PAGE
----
Will you return to work tomorrow? More importantly, will your daycare facility be open for business? And, if so, what will reopening daycare facilities post-COVID-19 entail?
In a recent NAEYC study, 30% of daycare providers said a closure exceeding two weeks long would result in financial devastation. The term “new normal” has been thrown around a lot lately. Yet, despite the social and economic upheaval caused by COVID-19, many of us have started to contemplate the future. And, inevitably, that involves going back to work.
But, how will your facility navigate reopening? What steps should you take to comply with social distancing guidelines and new regulatory requirements? While some childcare centers were able to keep the lanterns burning during the height of the crisis, others were forced to close — generally due to a lack of enrollment.
But, as parents begin to return to work in many states, a safe reopening is crucial. At Prime Child Care Software, we’ve been paying careful attention to federal guidelines for facility reopenings. And, as we listen to your concerns, it assists us in developing the technical solutions you need. For example, we recently added temperature checking components to our software. Both the CDC and The American Academy of Pediatrics suggest temperature screenings of all staff and children at check-in.
If you have plans to reopen soon, below are top considerations to keep in mind before you swing your gates open to eager children and exhausted parents.
Screening Procedures for Reopening Daycare Facilities Post-COVID-19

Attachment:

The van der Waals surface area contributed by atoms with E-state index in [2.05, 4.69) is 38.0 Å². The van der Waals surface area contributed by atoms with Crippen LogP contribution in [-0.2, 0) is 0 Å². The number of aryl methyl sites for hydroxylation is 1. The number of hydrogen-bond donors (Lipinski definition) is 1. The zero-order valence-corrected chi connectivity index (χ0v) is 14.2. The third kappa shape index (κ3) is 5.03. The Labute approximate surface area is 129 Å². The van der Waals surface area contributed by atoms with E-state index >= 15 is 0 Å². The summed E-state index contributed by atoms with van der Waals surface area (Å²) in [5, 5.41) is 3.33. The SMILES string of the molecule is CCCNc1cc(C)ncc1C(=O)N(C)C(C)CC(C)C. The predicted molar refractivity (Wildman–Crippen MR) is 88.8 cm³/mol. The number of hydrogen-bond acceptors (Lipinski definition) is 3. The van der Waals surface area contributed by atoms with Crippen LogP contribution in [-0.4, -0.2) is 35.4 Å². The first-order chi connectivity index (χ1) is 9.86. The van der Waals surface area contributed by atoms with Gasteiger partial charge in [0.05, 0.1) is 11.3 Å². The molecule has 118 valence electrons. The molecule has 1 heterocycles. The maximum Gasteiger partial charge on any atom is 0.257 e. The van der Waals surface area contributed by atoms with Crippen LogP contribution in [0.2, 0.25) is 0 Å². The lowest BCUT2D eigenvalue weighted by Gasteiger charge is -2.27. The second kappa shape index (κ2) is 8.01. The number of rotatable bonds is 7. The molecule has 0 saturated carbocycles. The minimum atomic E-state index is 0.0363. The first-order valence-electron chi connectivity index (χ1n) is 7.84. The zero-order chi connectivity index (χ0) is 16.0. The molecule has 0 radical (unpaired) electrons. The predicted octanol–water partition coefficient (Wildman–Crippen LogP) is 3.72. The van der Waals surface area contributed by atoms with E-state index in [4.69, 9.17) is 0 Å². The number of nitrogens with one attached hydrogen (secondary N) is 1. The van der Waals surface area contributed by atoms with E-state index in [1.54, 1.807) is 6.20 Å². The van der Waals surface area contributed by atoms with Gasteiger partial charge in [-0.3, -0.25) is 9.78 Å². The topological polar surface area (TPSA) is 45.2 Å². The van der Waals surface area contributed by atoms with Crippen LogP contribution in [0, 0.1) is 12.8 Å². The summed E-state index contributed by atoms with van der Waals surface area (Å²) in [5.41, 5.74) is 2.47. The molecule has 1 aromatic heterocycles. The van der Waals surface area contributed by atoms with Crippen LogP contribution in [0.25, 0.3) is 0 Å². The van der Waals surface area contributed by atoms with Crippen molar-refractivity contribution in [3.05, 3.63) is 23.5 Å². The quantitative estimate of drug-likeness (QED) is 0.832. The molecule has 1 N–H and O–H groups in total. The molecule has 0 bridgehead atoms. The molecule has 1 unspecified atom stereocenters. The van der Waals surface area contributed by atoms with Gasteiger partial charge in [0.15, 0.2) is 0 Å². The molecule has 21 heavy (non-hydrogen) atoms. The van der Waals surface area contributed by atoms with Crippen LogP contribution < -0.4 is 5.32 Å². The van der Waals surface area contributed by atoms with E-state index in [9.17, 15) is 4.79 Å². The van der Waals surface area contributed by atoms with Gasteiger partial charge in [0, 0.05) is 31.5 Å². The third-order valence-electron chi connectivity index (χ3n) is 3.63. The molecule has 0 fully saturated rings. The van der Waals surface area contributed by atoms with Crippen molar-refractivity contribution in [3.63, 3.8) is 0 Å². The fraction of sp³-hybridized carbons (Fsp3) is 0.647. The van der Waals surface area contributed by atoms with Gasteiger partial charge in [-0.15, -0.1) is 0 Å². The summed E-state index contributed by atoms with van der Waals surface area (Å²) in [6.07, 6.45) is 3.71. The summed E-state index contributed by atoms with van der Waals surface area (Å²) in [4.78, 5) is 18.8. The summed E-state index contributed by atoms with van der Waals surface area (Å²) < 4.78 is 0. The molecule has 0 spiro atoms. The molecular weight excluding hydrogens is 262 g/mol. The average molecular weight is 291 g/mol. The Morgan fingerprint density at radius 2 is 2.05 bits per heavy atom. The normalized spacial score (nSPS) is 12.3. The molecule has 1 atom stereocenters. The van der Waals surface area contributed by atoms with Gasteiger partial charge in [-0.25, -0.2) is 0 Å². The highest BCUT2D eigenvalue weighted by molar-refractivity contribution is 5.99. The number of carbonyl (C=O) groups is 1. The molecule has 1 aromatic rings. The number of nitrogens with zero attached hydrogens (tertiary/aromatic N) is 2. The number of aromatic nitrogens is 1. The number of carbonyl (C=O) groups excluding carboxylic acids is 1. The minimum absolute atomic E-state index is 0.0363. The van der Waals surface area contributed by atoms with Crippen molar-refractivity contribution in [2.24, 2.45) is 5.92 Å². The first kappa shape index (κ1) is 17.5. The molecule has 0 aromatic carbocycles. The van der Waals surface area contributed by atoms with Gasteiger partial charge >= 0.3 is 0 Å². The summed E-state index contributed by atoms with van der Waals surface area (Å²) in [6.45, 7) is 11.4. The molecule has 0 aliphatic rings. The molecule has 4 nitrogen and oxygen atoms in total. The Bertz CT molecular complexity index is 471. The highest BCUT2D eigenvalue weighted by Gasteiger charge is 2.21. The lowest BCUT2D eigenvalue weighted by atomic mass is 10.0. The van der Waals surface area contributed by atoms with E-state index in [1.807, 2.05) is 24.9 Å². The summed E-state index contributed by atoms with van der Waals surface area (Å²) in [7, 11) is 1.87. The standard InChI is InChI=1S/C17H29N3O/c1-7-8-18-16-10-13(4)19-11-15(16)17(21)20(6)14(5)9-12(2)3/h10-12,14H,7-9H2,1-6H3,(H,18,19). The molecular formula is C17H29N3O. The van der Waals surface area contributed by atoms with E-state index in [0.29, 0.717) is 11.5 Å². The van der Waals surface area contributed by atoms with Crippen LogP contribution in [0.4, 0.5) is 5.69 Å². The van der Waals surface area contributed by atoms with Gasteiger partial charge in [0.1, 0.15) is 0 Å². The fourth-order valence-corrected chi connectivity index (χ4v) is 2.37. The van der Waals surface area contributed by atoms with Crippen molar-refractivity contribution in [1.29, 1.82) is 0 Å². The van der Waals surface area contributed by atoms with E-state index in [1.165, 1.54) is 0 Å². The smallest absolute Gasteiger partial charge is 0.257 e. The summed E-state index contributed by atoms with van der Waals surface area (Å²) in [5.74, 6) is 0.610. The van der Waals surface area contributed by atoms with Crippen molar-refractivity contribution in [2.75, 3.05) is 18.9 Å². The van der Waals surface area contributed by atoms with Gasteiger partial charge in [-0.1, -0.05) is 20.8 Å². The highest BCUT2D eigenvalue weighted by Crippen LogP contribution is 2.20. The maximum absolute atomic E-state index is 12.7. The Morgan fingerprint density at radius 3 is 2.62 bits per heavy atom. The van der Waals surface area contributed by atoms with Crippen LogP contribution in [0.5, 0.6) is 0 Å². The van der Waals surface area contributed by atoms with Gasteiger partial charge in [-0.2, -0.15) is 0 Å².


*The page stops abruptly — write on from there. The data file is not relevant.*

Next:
Federal guidelines recommend screening children before they enter your facility. While that may seem like a scenario from a dystopian B-movie, it’s sadly part of that “new normal” everyone is talking about. One sick child can spread the virus to other children and your staff.
Recently, we added temperature check features to all of our clients’ Prime platforms. So, if you’re using our software, you have the means to document temperature readings. But, that’s just a start. You still need to implement procedures for screenings.
The CDC strongly recommends that child care facilities implement one of three scenarios:
Scenario 1: Promote Social Distancing During Check-In
The CDC’s current recommendation for social distancing is six feet. In other words, you should stand at least six feet away from others (parents and children) during the check-in process. In this scenario, you would ask parents to take their children’s temperatures. You would also inquire if a child has been sick recently. Also, instruct your staff to observe children for any signs of illness (fever, flushed face, rapid breathing, fatigue, or fussiness).
This is recommended for child care centers that don’t have adequate supplies of PPE (personal protective equipment) — which is in demand just about everywhere.
Scenario 2: The Barrier Method
Another option is to set up an entire station for temperature screenings. This is ideal for facilities with high headcounts. In this scenario, you would construct a temperature checking station with a glass window partition that employees could stand behind. This protects employees from airborne respiratory droplets (from coughs and sneezes).
Employees would still need to regularly wash their hands with soap and water — or use a bottle of hand sanitizer with at least 60% alcohol content. Like the previous method, employees would do a visual check for symptoms, then proceed to record the child’s temperature (ideally using a temporal thermometer).
Scenario 3: The PPE Method
If you’ve managed to acquire enough PPE, then this method may be the simplest. Your staff will wear PPE (gloves, masks, or goggles) to check each child’s temperature with a temporal thermometer. Then, employees would replace their gloves and wash their hands after checking each child.
- The CDC has an entire guide on how to properly don PPE.
- Children who have fevers over 100.4 F should not be admitted to the facility.